To build on improvision in a perfect or knowing way

Having once again traversed the length of the Chuang Tzu (Zhuangzi), I am struck initially by this sense of peace and calm that is required to facilitate the connection, or as I often think, the channel between us as self described mystics. There was a phrase I caught while watching TV last night “To build on improvision in a perfect way.” For me it simply means to be able to improvise in a knowing way. Every day as I sit, read, write, watch something on TV or peruse the internet is done as improvisation. I am free, I am in wu wei, to be without forethought, or my own perfect harmony. As such there can be no right or wrong thought or action, or feelings of happiness or unhappiness, as everything that occurs is in perfect sync with my perfect nature. As if I am internally quiet, in tune and listening to the ebb and flow of the universe, while that which is present in the outer world flows around and about me.

What is considered as meditation is not time set aside for this connection, but a way of living 24/7 everyday in an inner silence, or quiet, regardless of the events of the outer world that swirl around me. In perusing the internet I found the paragraph below by Scott “Bao Pu” Barnwell that helps to define this feeling.

Quietism, as I use the term, refers to the practice(s) of achieving and maintaining a tranquil, serene and unperturbed mind, possibly accompanied with a relaxed body. In such a state, the Divine, however construed, takes the lead in, or becomes the agent of one’s actions. Arthur Waley seems to have been the first to use it with regards to ancient China and the Taoists in particular. Many of the “knack-stories” in the Zhuangzi fit with this conception of quietism, as when the butcher Ding quiets his senses, empties his mind, and allows his spirit (shen ) to guide him through the natural inherent patterns in the oxen he works with. Further, the notions of spontaneous response/adaptation often appear to be examples of quietism insofar as the person, after clearing and quieting his or her mind, finds himself/herself spontaneously adapting to situations with a perfect fit, as if something divine were guiding him/her. As A.C. Graham put it, “The Taoist’s motions derive not from himself as man, but from Heaven working through him.” Describing this as “quietism” (a form of religious mysticism requiring extinction of the will, withdrawal from worldly interests, and passive meditation on God, Tao, and divine things) to refer to practices that consist of emptying and quieting of the mind, such as  meditation, despite lacking explicit claims of “divine” inspiration or agency. Quietism is closely linked to mysticism, especially Harold Roth’s so-called “bi-modal” mysticism, whereby one’s mode of being is profoundly transformed by the mystic unitive (i.e., something capable of causing unity or serving to unite) experience.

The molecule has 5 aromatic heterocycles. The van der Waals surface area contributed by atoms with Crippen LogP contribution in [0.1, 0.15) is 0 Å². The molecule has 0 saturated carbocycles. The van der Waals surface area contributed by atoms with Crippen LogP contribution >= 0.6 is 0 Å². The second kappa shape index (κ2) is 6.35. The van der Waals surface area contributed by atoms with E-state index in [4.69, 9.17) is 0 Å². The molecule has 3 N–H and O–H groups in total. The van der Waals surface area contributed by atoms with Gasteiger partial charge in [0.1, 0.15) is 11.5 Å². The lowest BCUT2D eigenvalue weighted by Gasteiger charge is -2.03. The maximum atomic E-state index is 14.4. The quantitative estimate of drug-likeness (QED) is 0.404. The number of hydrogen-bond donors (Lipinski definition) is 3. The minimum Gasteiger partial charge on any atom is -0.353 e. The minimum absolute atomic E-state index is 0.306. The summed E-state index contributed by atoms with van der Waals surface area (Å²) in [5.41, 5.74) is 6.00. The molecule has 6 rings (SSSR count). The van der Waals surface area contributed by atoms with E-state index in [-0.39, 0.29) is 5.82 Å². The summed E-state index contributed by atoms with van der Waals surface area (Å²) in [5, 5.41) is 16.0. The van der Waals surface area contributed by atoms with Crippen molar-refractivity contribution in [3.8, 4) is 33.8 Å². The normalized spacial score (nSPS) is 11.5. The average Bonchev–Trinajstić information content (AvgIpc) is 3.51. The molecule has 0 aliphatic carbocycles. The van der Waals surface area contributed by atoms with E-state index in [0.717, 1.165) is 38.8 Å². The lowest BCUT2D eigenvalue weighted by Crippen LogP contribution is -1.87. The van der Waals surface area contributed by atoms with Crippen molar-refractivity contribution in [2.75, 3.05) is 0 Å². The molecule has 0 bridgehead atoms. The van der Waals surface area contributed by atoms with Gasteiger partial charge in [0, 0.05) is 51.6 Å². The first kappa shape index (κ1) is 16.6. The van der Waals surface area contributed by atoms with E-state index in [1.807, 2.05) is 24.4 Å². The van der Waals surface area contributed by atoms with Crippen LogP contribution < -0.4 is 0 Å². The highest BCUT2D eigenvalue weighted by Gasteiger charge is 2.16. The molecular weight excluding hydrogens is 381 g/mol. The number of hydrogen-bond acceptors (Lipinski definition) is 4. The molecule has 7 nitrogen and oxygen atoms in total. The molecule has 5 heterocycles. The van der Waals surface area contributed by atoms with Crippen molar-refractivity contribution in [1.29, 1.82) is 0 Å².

Times Spent with Chuang Tzu

I’ve been writing about defining the characters (people used to make a point) and my interpretations of the Book of Chuang Tzu this month and am concluding Section 6 – The Great and Venerable Teacher and thoughts of time spent wandering the universe.  Chuang Tzu is big on discussing benevolence and righteousness with Confucius and others as examples. Showing how language can be used to show inequities in what is taken as truth and falsehood, and how in the end neither can be lasting. And in the end with who and how we spend our time.

Yi Erh-tzu went to see a recluse of the time of Yao, Hsu Yu, who asked him “What kind of assistance has Yao been giving you?” Yi Erh-tzu said, “Yao told me, “You must learn to practice benevolence and righteousness and to speak clearly about right and wrong!” “Then why come to see me?” said Hsu Yu. “Yao has already tattooed you with benevolence and righteousness and cut off your nose with right and wrong as a punishment, now how do you expect to go wandering in any far-away, carefree, and as-you-like-it paths?” “That may be,” said Yi Erh-tzu. “But I would like if I may to wander in a little corner of them.” “Impossible!” said Hsu Yu.  “Eyes that are blind have no way to tell the loveliness of faces and features; eyes with no pupils have no way to tell the beauty of colored and embroidered silks.”   Yi Erh said, “Yes, but Wu-chuang forgot her beauty, Chu-liang forgot his strength, and the Yellow Emperor forgot his wisdom – all were content to be recast and remolded forgetting themselves in the Way. How do you know that the Creator will not wipe away my tattoo, stick my nose back on again, and let me ride on the process of completion and follow after you, Master?”

“Ah – we can never tell,” said Hsu Yu. “I will just speak to you about the general outline.  This Teacher of mine, this Teacher of mine – he passes judgment on the ten thousand things but he doesn’t think himself righteous; his bounty extends to ten thousand generations but he doesn’t think himself benevolent. He is older than the highest antiquity but he doesn’t see himself long-lived; he covers heaven, bears up the earth, carves and fashions countless forms, but he doesn’t think himself skilled. It is with him alone I wander.”